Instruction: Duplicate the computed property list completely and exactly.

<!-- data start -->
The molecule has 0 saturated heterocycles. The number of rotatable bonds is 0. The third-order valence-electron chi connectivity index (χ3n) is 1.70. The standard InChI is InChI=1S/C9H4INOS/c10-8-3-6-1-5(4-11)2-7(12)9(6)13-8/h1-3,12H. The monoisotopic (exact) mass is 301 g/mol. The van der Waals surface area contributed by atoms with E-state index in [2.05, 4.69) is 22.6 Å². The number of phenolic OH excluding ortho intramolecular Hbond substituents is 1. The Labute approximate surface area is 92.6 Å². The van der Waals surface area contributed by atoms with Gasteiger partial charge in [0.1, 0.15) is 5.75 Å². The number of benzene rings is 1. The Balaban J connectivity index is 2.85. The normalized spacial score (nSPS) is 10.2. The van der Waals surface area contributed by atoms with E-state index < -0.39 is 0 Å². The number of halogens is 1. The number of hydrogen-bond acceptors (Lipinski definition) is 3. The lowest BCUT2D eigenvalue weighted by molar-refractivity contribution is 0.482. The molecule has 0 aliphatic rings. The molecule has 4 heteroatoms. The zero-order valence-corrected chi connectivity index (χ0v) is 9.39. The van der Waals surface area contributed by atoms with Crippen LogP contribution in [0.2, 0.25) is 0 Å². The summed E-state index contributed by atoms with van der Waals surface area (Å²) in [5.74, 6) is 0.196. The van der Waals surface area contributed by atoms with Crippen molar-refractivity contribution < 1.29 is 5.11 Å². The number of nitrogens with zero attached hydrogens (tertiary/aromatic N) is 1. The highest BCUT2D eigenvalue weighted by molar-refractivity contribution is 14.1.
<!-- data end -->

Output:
The molecule has 0 saturated heterocycles. The number of rotatable bonds is 0. The third-order valence-electron chi connectivity index (χ3n) is 1.70. The standard InChI is InChI=1S/C9H4INOS/c10-8-3-6-1-5(4-11)2-7(12)9(6)13-8/h1-3,12H. The monoisotopic (exact) mass is 301 g/mol. The van der Waals surface area contributed by atoms with E-state index in [2.05, 4.69) is 22.6 Å². The number of phenolic OH excluding ortho intramolecular Hbond substituents is 1. The Labute approximate surface area is 92.6 Å². The van der Waals surface area contributed by atoms with Gasteiger partial charge in [0.1, 0.15) is 5.75 Å². The number of benzene rings is 1. The Balaban J connectivity index is 2.85. The normalized spacial score (nSPS) is 10.2. The van der Waals surface area contributed by atoms with E-state index < -0.39 is 0 Å². The number of halogens is 1. The number of hydrogen-bond acceptors (Lipinski definition) is 3. The lowest BCUT2D eigenvalue weighted by molar-refractivity contribution is 0.482. The molecule has 0 aliphatic rings. The molecule has 4 heteroatoms. The zero-order valence-corrected chi connectivity index (χ0v) is 9.39. The van der Waals surface area contributed by atoms with Crippen LogP contribution in [0.2, 0.25) is 0 Å². The summed E-state index contributed by atoms with van der Waals surface area (Å²) in [5.74, 6) is 0.196. The van der Waals surface area contributed by atoms with Crippen molar-refractivity contribution < 1.29 is 5.11 Å². The number of nitrogens with zero attached hydrogens (tertiary/aromatic N) is 1. The highest BCUT2D eigenvalue weighted by molar-refractivity contribution is 14.1.